This small selection of recent German films, presented in association with the Goethe-Institut Irland, opens and closes with new works by two of contemporary cinema’s finest directors, Volker Schlöndorff and Andreas Dresen.
Schlöndorff was one of the leading lights of the so-called New German Cinema of the 1960s and ’70s, with his classic political thriller The Lost Honour of Katharina Blum bringing the movement its first international success. Educated in Paris, and a lifelong Francophile, Schlöndorff served his apprenticeship as assistant to such French cinema giants as Louis Malle, Jean-Pierre Melville and Alain Resnais. It was during this period that he first learned about the dark episode from WW2 Occupied France that inspired his new film, Calm at Sea. Appearing with the film at this year’s Berlin Film Festival, Schlöndorff (a diminutive yet sprightly figure at 73) enthralled a capacity crowd in the vast Friedrichstadt Palast with a speech that was as intelligent and moving as his film.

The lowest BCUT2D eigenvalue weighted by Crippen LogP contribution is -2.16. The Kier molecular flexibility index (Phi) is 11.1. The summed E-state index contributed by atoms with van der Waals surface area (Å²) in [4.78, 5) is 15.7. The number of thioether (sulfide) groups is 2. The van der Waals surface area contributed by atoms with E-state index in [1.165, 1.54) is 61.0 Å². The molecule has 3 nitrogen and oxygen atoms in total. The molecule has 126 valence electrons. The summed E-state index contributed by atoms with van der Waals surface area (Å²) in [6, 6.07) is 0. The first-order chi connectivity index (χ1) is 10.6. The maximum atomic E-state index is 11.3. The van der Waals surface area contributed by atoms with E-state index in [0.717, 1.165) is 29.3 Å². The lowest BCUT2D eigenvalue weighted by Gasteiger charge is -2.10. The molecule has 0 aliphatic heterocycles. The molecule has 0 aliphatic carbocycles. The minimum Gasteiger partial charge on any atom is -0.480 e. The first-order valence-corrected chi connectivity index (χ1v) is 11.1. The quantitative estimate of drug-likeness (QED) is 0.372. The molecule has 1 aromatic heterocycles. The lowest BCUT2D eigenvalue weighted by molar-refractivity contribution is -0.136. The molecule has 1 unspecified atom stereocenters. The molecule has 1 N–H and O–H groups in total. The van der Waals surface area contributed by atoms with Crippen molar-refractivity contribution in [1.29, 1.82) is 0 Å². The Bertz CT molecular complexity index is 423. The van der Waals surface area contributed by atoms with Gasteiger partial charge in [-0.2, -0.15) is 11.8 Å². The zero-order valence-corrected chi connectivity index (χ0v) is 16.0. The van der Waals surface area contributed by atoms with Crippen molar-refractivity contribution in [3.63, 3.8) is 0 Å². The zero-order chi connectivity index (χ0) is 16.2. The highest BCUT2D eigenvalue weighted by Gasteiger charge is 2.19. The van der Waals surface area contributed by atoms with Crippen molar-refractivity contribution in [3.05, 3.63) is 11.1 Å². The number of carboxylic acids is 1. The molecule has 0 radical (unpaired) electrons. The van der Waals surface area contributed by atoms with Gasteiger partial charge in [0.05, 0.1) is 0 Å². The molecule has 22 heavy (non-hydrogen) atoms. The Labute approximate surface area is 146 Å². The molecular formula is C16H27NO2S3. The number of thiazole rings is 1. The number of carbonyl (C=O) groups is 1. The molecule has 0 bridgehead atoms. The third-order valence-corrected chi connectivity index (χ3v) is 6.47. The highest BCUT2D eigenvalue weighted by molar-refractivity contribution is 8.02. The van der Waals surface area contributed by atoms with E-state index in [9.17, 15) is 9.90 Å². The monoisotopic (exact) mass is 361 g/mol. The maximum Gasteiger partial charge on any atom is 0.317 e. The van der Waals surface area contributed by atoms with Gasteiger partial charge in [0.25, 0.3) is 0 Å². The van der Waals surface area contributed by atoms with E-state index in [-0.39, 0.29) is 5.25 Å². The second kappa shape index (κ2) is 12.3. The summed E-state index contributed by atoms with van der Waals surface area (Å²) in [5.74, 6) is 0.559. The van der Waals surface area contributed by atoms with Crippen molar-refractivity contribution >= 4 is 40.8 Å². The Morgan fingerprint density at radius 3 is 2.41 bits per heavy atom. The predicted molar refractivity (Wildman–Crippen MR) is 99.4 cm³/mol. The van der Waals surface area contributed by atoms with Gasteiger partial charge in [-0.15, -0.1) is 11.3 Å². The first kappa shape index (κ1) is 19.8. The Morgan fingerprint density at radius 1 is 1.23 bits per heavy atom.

Less well known in this country but a key figure in German cinema for over a decade, Andreas Dresen has made a whole series of enormously courageous films that explore real-life issues with unflinching candour. Described as “a story about death that celebrates life,” Dresen’s latest, Stopped on Track, provides a compelling account of how family members cope when a husband and father is struck by a terminal illness.
The other films in the season are by emerging talents who are all worthy of attention, with the highlights including Christian Schwochow’s Cracks in the Shell and Maggie Peren’s Colour of the Ocean.
Introduction and notes on individual films by Peter Walsh.
Presented in co-operation with the Goethe-Institut Irland.
The IFI is supported by The Arts Council